No Man of God is based on the book written by Bill Hagmaier, an FBI agent who struck up a relationship with serial killer Ted Bundy while the latter was on death row. Actor Luke Kirby plays the notorious murderer opposite Elijah Wood. We caught up with him to discuss the role…
STARBURST: What was it that attracted you to the role?
Luke Kirby: Honestly not much. More than anything I felt a sort of repulsion, because of the nature it. One does wonder about the potential for things like this to be made overly salacious or sensationalised. There's clearly a market for this kind of stuff that can exist in the realm of the ghoulish, but given that this is about a real history, there's a delicacy that I feel needs to be dealt with. And so when I read the script, it read very smoothly and had a swiftness to it that was appealing, but I still felt a reluctance to get involved. Then after meeting Amber Seeley, our director, she and I were able to have a great meeting. It was a day before New York went into lockdown, I happened to be in Los Angeles, so we were able to meet. I got to shed all of my hesitations and fears with her and it turned out that she shared some of them and had a really fantastic take on how to deal with this material in a way that was clearly driven by intrigue to the story, but also felt like she was going to address some of the other feelings that we had alongside it, and try to figure out how to parallel those forces together. So it was just a matter of adopting her as an authority and following her wherever she demanded we go.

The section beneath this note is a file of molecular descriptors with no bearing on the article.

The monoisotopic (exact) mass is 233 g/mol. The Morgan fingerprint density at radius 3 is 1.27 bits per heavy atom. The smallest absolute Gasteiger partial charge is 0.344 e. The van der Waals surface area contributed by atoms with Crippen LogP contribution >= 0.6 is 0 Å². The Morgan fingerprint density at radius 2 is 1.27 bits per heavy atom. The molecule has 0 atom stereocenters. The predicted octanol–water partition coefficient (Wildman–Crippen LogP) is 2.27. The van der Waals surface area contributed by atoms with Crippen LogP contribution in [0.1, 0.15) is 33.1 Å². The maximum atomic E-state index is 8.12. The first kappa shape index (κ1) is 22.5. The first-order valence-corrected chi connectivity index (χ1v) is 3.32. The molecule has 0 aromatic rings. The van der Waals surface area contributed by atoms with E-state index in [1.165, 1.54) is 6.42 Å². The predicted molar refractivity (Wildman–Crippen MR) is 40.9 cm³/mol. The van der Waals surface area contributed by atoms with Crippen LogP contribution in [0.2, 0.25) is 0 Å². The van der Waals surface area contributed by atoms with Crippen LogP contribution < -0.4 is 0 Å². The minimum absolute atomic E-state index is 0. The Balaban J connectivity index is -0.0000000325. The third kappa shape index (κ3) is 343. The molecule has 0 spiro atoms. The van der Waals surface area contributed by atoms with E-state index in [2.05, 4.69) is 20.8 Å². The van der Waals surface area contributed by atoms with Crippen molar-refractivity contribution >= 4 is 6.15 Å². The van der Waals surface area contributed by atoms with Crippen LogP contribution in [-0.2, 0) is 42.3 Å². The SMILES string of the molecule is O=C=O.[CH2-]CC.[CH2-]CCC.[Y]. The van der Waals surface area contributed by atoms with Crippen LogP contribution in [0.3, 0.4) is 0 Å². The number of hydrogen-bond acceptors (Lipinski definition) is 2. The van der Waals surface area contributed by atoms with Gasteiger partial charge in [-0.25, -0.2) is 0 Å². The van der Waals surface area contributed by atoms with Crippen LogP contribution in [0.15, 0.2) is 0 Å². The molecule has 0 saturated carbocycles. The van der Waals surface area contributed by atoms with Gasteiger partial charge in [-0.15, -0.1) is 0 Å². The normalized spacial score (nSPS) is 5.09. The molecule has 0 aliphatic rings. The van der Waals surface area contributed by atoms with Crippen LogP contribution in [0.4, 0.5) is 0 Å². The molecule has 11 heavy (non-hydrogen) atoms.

What sort of preparation did you do for the role?
There's obviously a lot of footage of this guy. You know he was clearly somebody who had an appetite for the camera and was an early arbiter of self-promotion and seems to fancy himself a bit of a strange celebrity and clearly loved the malleability of optics. He’d love to try to manipulate them as much as he could so that was the best research that I could do in terms of any mannerisms or the physicality of those things that can inform the early stages of things. Then there were numerous documentaries, and Bill’s book has some appeal because of their relationship. But it was a matter of how much I could consume or stomach in a day's work. We were in lockdown and I came out to Los Angeles to shoot the film was put into a two-week quarantine, so I really didn't have much else to do so I just went into a dark room every day and came back out dismayed lacking in appetite, and went on to the next day.